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The Democratic Strategist

Political Strategy for a Permanent Democratic Majority

TDS Strategy Memo – Part III — Dems must develop local activities that can evolve into enduring local community social and cultural institutions.

(This is the third part of a three-part TDS Strategy Memo. A PDF version of the entire memo is available here)
Immediately after Obama’s inauguration, there was a widespread sigh of relief and a collapse into exhaustion among huge number of Obama’s supporters. Responding to this sentiment, and occupied with the transition, the DNC and OFA made relatively few attempts to organize directly “political” activities and events or to build a formal network of “real-world” local organizations in the first several months of the Obama administration. The general view was that “everyone needs a break.”
This, however, reflects a severely limited definition of what constitutes “political” activity. In democratic countries around the world many political parties routinely support a wide range of grass-roots community activities that are not explicitly “political” but which play a significant role in maintaining their political support. They sponsor local soccer teams, hold street fairs, run youth clubs, manage pool halls, arrange holiday trips and organize hobby groups. Small businesses that support the parties put permanent banners in their windows and build their customer base around a sense of community cultural loyalty to the political party.
During 2008, the Obama campaign began to evolve in this direction. The “Yes We Can” campaign took on characteristics of a social movement rather than just a traditional political campaign. The explosion of creativity expressed in music, art, videos and other media were inspired by Obama but reflected more than simply a campaign to elect an individual candidate. There was a clear feeling that Obama represented a cultural movement of the young rather than the old, of the urban, hip and educated rather than the small town and traditional. The Obama campaign became a broad social movement united by a common outlook, sensibility and identity. The Republicans were the past and the Democrats were the future.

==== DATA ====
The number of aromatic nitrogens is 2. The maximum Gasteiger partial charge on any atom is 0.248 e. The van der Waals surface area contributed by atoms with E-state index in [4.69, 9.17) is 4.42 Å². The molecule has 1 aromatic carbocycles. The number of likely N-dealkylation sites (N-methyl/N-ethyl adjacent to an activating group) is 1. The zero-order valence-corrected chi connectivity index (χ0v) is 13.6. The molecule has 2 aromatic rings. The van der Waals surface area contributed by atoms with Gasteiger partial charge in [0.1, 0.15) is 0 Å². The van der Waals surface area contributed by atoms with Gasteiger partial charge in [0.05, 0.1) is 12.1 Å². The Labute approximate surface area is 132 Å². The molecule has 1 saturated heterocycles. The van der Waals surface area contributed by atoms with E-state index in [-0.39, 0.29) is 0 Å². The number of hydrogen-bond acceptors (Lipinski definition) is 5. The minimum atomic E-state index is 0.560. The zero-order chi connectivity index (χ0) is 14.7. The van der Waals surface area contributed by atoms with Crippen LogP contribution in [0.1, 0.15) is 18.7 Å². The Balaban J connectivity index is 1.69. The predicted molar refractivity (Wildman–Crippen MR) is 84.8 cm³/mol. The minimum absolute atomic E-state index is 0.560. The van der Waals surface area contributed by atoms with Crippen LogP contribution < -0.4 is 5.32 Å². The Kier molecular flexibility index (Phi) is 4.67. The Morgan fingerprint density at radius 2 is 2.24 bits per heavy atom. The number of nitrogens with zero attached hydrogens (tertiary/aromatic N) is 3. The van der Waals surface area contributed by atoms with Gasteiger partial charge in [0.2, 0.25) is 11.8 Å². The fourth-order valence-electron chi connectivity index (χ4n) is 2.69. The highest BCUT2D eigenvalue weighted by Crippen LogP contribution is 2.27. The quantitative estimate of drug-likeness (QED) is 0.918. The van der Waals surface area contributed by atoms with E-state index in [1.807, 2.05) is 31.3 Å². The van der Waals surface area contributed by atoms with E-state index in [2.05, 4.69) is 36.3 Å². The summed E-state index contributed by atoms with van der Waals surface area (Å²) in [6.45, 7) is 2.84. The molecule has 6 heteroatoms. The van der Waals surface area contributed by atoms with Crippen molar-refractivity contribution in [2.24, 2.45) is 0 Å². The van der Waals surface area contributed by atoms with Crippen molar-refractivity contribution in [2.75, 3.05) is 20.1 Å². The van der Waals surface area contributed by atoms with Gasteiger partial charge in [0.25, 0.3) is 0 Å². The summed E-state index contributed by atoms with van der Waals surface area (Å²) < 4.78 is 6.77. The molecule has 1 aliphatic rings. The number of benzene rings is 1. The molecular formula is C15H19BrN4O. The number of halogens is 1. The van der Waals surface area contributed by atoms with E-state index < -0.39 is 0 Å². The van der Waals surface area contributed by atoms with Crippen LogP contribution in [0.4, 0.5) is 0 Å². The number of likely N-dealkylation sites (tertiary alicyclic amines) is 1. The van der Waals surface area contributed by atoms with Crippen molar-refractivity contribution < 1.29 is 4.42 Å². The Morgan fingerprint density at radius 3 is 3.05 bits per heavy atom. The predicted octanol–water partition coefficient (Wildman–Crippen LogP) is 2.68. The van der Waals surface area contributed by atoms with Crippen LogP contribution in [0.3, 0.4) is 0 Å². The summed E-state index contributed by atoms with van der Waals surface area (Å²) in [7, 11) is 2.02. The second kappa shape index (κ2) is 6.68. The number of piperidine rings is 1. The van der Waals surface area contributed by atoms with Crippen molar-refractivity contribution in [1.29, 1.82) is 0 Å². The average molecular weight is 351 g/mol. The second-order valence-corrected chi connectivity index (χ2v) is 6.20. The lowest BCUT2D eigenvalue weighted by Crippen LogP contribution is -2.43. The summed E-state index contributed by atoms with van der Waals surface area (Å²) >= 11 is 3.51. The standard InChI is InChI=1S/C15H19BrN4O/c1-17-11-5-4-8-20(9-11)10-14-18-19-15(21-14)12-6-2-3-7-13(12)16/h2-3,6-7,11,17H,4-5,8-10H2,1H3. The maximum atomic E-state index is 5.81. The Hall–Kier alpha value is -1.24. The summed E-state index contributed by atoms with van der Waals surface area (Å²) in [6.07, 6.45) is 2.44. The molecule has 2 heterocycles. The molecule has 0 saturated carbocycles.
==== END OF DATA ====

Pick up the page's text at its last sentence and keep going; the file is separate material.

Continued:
It is now vital that Democrats reignite this spirit and energy and find the ways to carry it into daily community life. To be specific the Democratic community needs to launch a renewed “Yes We Can” movement – not a narrowly “political” campaign to support Obama’s specific proposals, but a broad cultural response to the negativity, nihilism and divisive “real America” chauvinism of the Republicans. It must express an outlook and perspective that is based on hope for the future and openness to change.
There are two different sub-groups to whom this must be addressed – Obama’s natural constituencies and the broader group of “persuadable” voters who are open to his message. Each requires a distinct approach.
The first sub-group is Obama’s natural constituencies and social environments

College campuses and urban America – Some key steps in building a revitalized “Yes We Can” movement include building rapport with rock bands and DJ’s (e.g. by providing free items like specially developed high-quality designer clothing), sponsoring free rock concerts and art shows, Setting up special film screenings, book signings and neighborhood street fairs, engaging with the major social networks through art and music as well as narrowly “political” discussion and sponsoring sports teams in urban marathons, bicycle races, skateboarding and roller skating events.
Stores and businesses (e.g. coffee houses, bicycle shops, environmentally friendly products stores, independent bookstores) – some key steps include encouraging “Yes We Can” sales days, happy hours, special events and neighborhood parties and developing business-connected give-away “goodies” for display and distribution (coffee cups, chocolates, tire gauges, natural soaps).
Ethnic, political, social and community organizations. Some key steps include piggybacking on existing events and activities, incorporating “Yes We Can” motifs into ongoing programs and participating in organization-sponsored volunteer activities under a “Yes We Can” umbrella.